“Like waifs clustered around a blazing fire, we gathered about it, holding out our hearts to its warmth and light. The blacker the night around us grew, the brighter and truer and more beautiful burned the Word of God.

“Who shall separate us from the love of Christ? Shall tribulation, or distress, or persecution, or famine, or nakedness, or peril, or sword?…Nay, in all these things we are more than conquerors through him that loved us.”

“I would look about us as Betsie read, watching the light leap from face to face. More than conquerors…It was not a wish. It was a fact.

“We knew it, we experienced it minute by minute–poor, hated, hungry. We are more than conquerors. Not “we shall be.” We are!

“Life in Ravensbruck took place on two separate levels, mutually impossible. One, the observable, external life, grew every day more horrible. The other, the life we lived with God, grew daily better, truth upon truth, glory upon glory.

“Sometimes I would slip the Bible from its little (sack) with hands that shook, so mysterious had it become to me. It was new; it had just been written. I marveled sometimes that the ink was dry…I had read a thousand times the story of Jesus’ arrest–how soldiers had slapped Him, laughed at Him, flogged Him. Now such happenings had faces and voices.

“Fridays–the recurrent humiliation of medical inspection. The hospital corridor in which we waited was unheated and a fall chill had settled into the walls. Still we were forbidden even to wrap ourselves in our own arms, but had to maintain our erect, hands-at-sides position as we filed slowly past a phalanx of grinning guards.

“How there could have been any pleasure in the sight of these stick-thin legs and hunger-bloated stomachs I could not imagine. Surely there is no more wretched sight than the human body unloved and uncared for.

“Nor could I see the necessity for the complete undressing: when we finally reached the examining room a doctor looked down each throat, another–a dentist presumably–at our teeth, a third in between each finger. And that was all. We trooped again down the long, cold corridor and picked up our X-marked dresses at the door.

“But it was one of these mornings while we were waiting, shivering in the corridor, that yet another page in the Bible leapt into life for me.

“He hung naked on the cross.

“…The paintings, the carved crucifixes showed at least a scrap of cloth. But this, I suddenly knew, was the respect and reverence of the artist. But oh–at the time itself, on that other Friday morning–there had been no reverence. No more than I saw in the faces around us now.

“‘Betsie, they took His clothes too.’

“‘Ahead of me I heard a little gasp. ‘Oh, Corrie. And I never thanked Him…’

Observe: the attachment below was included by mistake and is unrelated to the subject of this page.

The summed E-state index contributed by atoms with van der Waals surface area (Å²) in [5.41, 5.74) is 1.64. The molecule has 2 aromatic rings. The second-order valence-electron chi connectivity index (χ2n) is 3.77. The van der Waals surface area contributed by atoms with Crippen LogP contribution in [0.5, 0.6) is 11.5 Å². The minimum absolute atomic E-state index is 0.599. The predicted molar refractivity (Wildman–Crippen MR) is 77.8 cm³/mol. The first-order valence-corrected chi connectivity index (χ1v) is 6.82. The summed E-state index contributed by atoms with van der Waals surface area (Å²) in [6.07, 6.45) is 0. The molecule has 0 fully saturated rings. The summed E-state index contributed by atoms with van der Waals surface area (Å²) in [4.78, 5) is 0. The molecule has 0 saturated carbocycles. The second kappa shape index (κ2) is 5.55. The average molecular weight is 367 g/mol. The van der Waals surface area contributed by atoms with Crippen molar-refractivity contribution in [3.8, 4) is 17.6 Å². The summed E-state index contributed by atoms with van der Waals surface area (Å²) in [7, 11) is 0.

“Every day the sun rose a little later, the bite took longer to leave the air. It will be better, everyone assured everyone else, when we move into permanent barracks. We’ll have a blanket apiece. A bed of our own. Each of us painted into the picture her own greatest need.

“The move to permanent quarters came the second week in October. We were marched, ten abreast, along the wide cinder avenue…Several times the column halted while numbers were read out–names were never used at Ravensbruck. At last Betsie’s and mine were called…We stepped out of line with a dozen or so others and stared at the long gray front of Barracks 28.

“Betsie and I followed a prisoner-guide through the door at the right. Because of the broken windows, the vast room was in semi-twilight. Our noses told us, first, that the place was filthy: somewhere, plumbing had backed up, the bedding was soiled and rancid.

“Then as our eyes adjusted to the gloom we saw that there were no individual beds at all, but great square tiers stacked three high, and wedged side by side and end to end with only an occasional narrow aisle slicing through.

“We followed our guide single file–the aisle was not wide enough for two–fighting back the claustrophobia of these platforms rising everywhere above us…At last she pointed to a second tier in the center of a large block.

“To reach it, we had to stand on the bottom level, haul ourselves up, and then crawl across three other straw-covered platforms to reach the one that we would share with–how many?

“The deck above us was too close to let us sit up. We lay back, struggling against the nausea that swept over us from the reeking straw…Suddenly I sat up, striking my head on the cross-slats above. Something had pinched my leg.

‘Fleas!’ I cried. ‘Betsie, the place is swarming with them!’

“We scrambled across the intervening platforms, heads low to avoid another bump, dropped down to the aisle and hedged our way to a patch of light.

“‘Here! And here another one!’ I wailed. ‘Betsie, how can we live in such a place!’

“‘Show us. Show us how.’ It was said so matter of factly it took me a second to realize she was praying. More and more the distinction between prayer and the rest of life seemed to be vanishing for Betsie.

‘Corrie!’ she said excitedly. ‘He’s given us the answer! Before we asked, as He always does! In the Bible this morning. Where was it? Read that part again!’

“I glanced down the long dim aisle to make sure no guard was in sight, then drew the Bible from its pouch. ‘It was in First Thessalonians,’ I said. We were on our third complete reading of the New Testament since leaving Scheveningen.